“For my thoughts are not your thoughts,
neither are your ways my ways,”
declares the Lord.
As the heavens are higher than the earth,
so are my ways higher than your ways
and my thoughts than your thoughts.
In a similar way that God’s thoughts are not my thoughts, the thoughts of my true self are not the thoughts of my ego. When I meditate this becomes more apparent. As I mentioned in a previous post I think of my true self inhabiting this reality by wearing “reality spacesuit” which consist of both my body and my mind. I think of the mind as a computer built into the spacesuit itself. The spacesuit’s mind is my ego. Because my spacesuit has a mind, it thinks for itself. When I am not aware, I mistake these thoughts of the spacesuit with myself. But really, its thoughts are not my thoughts.
When I meditate I can observe the spacesuit’s thoughts in action. With practice, over time, I begin to see this distinction in my every day life. Without practice I cannot distinguish between myself and the thoughts of my spacesuit. This realization carries with it two conclusions. First, the “I as observer” is different from the thoughts I observe. Second, if I must wear this spacesuit to inhabit this reality, then this suggests I am not indigenous to this reality (otherwise I would be able to naturally inhabit this reality).
I suppose my true home is heaven. For some reason I have forgotten what heaven is really like and I do not know the reason why I have forgotten this information.
My ego (the mind of the spacesuit) is bound up with my reality spacesuit. It identifies with the spacesuit. My ego wants my true self to remain asleep so that there exists the belief that the reality spacesuit is the real self and this reality is all there is. As such, my ego is inherently dishonest and perpetuates falsehoods constantly.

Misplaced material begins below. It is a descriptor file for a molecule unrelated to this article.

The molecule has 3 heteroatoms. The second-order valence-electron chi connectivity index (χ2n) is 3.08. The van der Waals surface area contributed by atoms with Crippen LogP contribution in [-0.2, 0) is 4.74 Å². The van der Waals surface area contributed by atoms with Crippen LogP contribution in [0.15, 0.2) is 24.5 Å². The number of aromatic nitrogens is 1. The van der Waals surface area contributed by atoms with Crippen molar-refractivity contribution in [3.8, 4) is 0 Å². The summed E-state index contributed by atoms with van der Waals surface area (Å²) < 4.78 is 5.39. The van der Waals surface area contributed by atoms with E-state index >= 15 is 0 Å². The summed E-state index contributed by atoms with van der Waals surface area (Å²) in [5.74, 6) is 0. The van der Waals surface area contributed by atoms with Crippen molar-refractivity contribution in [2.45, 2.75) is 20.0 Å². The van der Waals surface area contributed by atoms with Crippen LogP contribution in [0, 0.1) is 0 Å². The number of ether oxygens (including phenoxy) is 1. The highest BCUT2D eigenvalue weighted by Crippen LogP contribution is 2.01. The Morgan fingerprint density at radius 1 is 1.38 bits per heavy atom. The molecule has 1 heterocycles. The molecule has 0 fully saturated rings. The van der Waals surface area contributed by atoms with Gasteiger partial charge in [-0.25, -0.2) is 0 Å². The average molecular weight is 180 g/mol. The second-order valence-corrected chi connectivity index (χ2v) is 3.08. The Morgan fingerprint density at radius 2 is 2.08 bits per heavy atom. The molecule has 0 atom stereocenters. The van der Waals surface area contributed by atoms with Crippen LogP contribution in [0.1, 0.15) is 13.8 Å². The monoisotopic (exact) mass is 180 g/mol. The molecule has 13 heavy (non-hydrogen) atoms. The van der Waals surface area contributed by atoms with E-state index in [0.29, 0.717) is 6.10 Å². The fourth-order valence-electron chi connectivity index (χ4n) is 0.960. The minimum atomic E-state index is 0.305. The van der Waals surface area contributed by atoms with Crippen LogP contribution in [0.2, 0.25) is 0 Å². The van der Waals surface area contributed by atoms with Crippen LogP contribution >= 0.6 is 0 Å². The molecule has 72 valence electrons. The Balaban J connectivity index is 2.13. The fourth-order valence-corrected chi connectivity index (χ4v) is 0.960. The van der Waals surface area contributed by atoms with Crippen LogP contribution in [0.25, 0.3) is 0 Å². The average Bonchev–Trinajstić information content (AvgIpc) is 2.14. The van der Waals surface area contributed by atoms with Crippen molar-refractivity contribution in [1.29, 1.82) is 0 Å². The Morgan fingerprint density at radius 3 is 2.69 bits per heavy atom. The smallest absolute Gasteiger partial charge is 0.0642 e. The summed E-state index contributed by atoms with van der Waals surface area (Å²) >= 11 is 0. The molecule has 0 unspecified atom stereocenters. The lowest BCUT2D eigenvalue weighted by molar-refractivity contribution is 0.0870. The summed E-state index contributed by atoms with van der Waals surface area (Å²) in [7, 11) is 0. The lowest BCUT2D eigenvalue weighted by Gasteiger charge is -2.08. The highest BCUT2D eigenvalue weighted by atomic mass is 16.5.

By contrast my true self is inherently honest but has a tendency to fall asleep within the reality spacesuit. Perhaps inhabiting the spacesuit is taxing to it because this reality is not the reality it was designed to inhabit. Regardless, meditation seems to be a way to wake my true self up and keep it awake. Regular and continuous meditation develops this muscle of staying awake. The stronger the muscle the better able the true self can maintain awareness.
But then again, this is all speculation. I do not know for certain that any of this is an accurate depiction of the underpinnings of my experience in this world. Parts of it seem to make sense at times. Meditation, however, does not go down the road of speculation. It abides simply and clearly in the present moment. It observes. That is all it does. There is a beauty in this simplicity.
Where did I come from? What was it like there? Why am I here? As for these ultimate questions, it seems that I can never know the answers while I inhabit this reality. Again, I can speculate but speculations without confirmation seems to be of limited value.